DUMMERSTON — Unusually heavy rain has washed away the railroad bed of a stretch of track in this southern Vermont town, spurring a construction crew to scramble to rebuild the area before the scheduled return of Amtrak service to the state on Monday.
A worker for the New England Central Railroad first noticed a burst culvert Tuesday along the Mill Brook tributary of the Connecticut River near the Dummerston fishing access area, leading parent company Genesee & Wyoming Inc. to close the line to its usual two to four freight trains a day.
Employees and equipment from Bazin Brothers of nearby Westminster arrived Thursday to replace the concrete culvert, surrounding embankment and stone roadbed underneath the track that had been left hanging, with a goal of finishing by Sunday.
“That’s the plan,” New England Central Railroad spokesman Charles Hunter said. “Our highest priority is to work safely and get it reopened.”
The tracks, used mostly for freight, carry a daily Amtrak Vermonter train that suspended service during the Covid-19 pandemic but is set to return to its usual route from St. Albans to Washington, D.C., on Monday.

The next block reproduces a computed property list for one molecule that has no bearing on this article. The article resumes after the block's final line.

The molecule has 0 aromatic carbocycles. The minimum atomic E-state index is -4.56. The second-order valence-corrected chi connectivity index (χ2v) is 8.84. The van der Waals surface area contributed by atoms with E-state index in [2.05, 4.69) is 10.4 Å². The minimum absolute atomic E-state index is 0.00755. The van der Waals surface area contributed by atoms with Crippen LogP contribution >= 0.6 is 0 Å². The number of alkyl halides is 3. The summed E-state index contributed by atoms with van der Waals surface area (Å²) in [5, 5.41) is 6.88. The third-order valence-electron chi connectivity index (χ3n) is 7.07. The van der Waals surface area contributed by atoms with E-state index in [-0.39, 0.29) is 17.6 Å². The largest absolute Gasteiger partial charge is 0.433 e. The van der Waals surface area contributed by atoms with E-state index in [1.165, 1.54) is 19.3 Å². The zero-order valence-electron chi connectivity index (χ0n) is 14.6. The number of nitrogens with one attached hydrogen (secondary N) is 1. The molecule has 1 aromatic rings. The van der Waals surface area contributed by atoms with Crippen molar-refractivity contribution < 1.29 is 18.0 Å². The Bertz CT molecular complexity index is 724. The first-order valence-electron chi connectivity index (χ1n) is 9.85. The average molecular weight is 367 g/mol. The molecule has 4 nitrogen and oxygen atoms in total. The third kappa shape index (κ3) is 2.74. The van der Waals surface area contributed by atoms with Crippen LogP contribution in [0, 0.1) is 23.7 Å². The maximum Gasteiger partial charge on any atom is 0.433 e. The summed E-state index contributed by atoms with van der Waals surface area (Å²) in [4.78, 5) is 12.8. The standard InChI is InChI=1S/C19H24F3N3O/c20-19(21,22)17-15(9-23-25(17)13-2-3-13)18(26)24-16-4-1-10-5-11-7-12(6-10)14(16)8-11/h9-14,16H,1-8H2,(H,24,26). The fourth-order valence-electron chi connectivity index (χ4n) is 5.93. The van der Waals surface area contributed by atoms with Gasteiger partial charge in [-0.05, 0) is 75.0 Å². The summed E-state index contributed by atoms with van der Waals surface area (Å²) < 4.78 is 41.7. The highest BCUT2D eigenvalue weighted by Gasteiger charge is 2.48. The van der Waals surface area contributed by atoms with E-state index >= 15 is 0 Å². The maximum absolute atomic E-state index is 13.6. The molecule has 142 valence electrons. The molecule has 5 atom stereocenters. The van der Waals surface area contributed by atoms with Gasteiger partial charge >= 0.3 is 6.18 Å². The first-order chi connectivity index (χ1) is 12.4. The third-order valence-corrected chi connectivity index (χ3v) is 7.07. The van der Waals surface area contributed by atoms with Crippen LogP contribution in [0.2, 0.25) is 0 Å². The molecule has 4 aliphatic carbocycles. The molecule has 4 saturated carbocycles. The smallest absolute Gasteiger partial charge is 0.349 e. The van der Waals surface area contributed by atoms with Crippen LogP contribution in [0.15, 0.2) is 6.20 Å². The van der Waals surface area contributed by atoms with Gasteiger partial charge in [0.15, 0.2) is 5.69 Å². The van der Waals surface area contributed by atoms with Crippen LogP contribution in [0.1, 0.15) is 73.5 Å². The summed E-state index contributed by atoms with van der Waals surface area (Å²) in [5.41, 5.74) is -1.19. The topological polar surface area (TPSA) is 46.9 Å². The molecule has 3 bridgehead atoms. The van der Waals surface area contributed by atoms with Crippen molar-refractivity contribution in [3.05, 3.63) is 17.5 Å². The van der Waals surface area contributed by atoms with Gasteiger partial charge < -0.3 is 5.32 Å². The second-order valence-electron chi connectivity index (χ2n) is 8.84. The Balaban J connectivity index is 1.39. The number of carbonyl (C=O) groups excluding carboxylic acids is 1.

Amtrak had offered $1 in-state first-day fares, and sold out the 300 seats for most of the route. The public is welcome to attend free events still scheduled to start Monday at 8:30 a.m. in St. Albans and continue as the train stops at each of Vermont’s stations until reaching Brattleboro at 1 p.m.
Windham County has received “particularly heavy rainfall” in the past week, according to the National Weather Service, with upward of 3 inches of rain recorded from Sunday night into Monday alone.
“It was just a lot of water, and there were no injuries or incidents,” Hunter said of the resulting washout. “We’ll make sure things are restored safely.”
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